It’s enough to make an antique dealer wince — the sight of someone bringing in a newspaper with the story of Elvis Presley’s death, expecting to sell it for enough to retire early.
Another, said Kimball Sterling, proprietor of Kimball M. Sterling Inc., 125 W. Market St., “brought in by every little old lady or kids who found it in the attic,” is the paper with the coverage of the first moon landing. “It’s not even worth a dollar,” he said.
The key, it seems, for old newspapers to have much value, is that they be very old. “The cutoff point,” Sterling said, “is the War Between the States.”
Southern papers reporting on Civil War battles are worth “10 times more” than Northern papers, perhaps $40 or $50 apiece, he said. They are more scarce because most Southern newspapers didn’t have the capacity to print in great numbers. “They couldn’t publish enough of them” he said.
Buyers could be people doing research on their families, or amateur historians. “Northerners like to see what the South wrote about the Civil War,” he said.
Some collectors, particularly African Americans, seek papers of this era for their slave auction ads, Sterling said. He has had dealings with Julian Bond in this regard.
Some early Jonesborough newspapers, particularly The Emancipator, published by William “Parson” Brownlow, could sell for as much as $300 a copy, he said.
English newspapers of about the same period are worth considerably less. Sterling has a copy of the Albion from 1839, “which is not old for England,” which he said is not worth 50 cents.
“Value is very regional,” Sterlling said. Elvis papers might be worth more in Johnson City, where Presley performed not long before his death. Pearl Harbor papers would be more valuable in Hawaii.
On the other hand, he said, “the most expensive 5-cent paper ever sold” was the Chicago paper with the front-page story on Murderous Mary, the circus elephant hanged in Erwin for fatally trampling her handler.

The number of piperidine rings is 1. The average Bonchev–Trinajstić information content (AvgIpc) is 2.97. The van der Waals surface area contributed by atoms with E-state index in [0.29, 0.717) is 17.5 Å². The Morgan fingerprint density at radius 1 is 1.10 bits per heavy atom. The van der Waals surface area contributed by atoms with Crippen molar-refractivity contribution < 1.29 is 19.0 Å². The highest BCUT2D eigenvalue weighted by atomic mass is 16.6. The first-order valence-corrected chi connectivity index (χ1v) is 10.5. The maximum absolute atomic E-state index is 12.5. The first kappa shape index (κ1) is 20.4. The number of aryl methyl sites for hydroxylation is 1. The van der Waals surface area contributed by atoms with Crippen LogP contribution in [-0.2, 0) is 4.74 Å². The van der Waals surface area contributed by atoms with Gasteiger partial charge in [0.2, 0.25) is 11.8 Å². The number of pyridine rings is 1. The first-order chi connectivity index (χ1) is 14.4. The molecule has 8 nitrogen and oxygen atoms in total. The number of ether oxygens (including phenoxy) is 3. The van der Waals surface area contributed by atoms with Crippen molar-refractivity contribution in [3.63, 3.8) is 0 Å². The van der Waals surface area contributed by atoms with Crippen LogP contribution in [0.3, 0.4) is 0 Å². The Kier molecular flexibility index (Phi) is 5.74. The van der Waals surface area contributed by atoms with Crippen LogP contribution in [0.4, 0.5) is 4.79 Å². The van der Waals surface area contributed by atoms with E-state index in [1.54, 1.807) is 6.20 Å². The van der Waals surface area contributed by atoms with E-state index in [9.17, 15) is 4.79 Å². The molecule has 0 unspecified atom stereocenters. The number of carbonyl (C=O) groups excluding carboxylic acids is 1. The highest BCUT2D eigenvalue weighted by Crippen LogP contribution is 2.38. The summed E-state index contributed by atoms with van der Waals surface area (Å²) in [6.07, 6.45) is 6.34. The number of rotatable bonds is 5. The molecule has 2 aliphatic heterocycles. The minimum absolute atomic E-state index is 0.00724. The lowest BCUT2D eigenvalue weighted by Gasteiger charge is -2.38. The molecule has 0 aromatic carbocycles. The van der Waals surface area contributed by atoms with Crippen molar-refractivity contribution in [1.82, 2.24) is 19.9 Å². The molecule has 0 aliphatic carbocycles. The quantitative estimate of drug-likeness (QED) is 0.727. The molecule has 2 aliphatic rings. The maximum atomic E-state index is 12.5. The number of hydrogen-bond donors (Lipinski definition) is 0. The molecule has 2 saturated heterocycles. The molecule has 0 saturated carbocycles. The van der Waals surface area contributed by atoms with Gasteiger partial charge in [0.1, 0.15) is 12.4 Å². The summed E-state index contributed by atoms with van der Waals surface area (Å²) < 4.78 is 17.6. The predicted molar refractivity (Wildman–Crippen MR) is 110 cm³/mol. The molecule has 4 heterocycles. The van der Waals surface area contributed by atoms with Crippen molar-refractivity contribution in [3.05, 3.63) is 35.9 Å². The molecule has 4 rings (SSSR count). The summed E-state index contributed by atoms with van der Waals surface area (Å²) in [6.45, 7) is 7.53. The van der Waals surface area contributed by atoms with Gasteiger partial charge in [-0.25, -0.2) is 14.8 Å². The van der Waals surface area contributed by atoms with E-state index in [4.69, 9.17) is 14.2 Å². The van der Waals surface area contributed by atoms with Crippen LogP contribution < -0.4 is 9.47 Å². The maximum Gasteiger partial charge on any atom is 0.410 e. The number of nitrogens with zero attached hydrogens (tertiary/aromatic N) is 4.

“One stupid market,” Sterling said, is people looking for publications, Look Magazine, etc., published on their birthdays.
Documents, such as deeds and army releases, may have surprising value, he said, depending on who signed them. A document signed by Sam Houston might be worth $500. But he noted that Andrew Johnson’s name was often signed by a secretary.
Reproductions sometimes get the unwary overexcited. “Maybe three people a month think they’ve found the Declaration of Independence,” he said.
When it comes to books, there are also reasons to be wary. “Everybody thinks they have a first edition,” Sterling said, and first editions of some books might be worth $500-$1,000. “Gone With the Wind” might be such a book, though he noted that without the dust jacket it might be half the value.
Some textbooks published locally have a bit of value, he said, such as an 1880 arithmetic book published in Jonesborough.
A much different story, he said, is a very rare book published by a small press in Knoxville about 1850 that contains the Cherokee alphabet. It could be worth $300,000, he said.
Civil War soldiers’ diaries are valuable, Sterling said. He mentioned one with passages on prison camp experience that could be worth $20,000.
Old family Bibles are not monetarily valuable, he said, but sometimes they contain things. In one family Bible he found old Valentines worth $30-50 and a Stevengraph silk bookmark worth perhaps $500.
One of Sterling’s early coups occurred about 30 years ago when the B. Carroll Reece Museum at East Tennessee State University auctioned off 28 pallets of the congressman’s books. Though he was on a tight budget at the time, he bought them all, stored them in a shed and began to go through them. Among his finds were a signed Mark Twain and tickets to the impeachment trial of Andrew Johnson.
“Don’t sell it until you get somebody to look at it,” is Sterling’s advice to those with old documents and publications. “A reputable dealer is what you’ve got to have.”
Not that people always appreciate the dealer’s assessment. “It’s impossible to tell someone something they have is fake,” he said.
“Oral legend that a book belonged to Andrew Jackson is no good,” Sterling said. If all his auction clients’ claims were sound, “I think I’ve sold Andrew Johnson’s deathbed seven times.”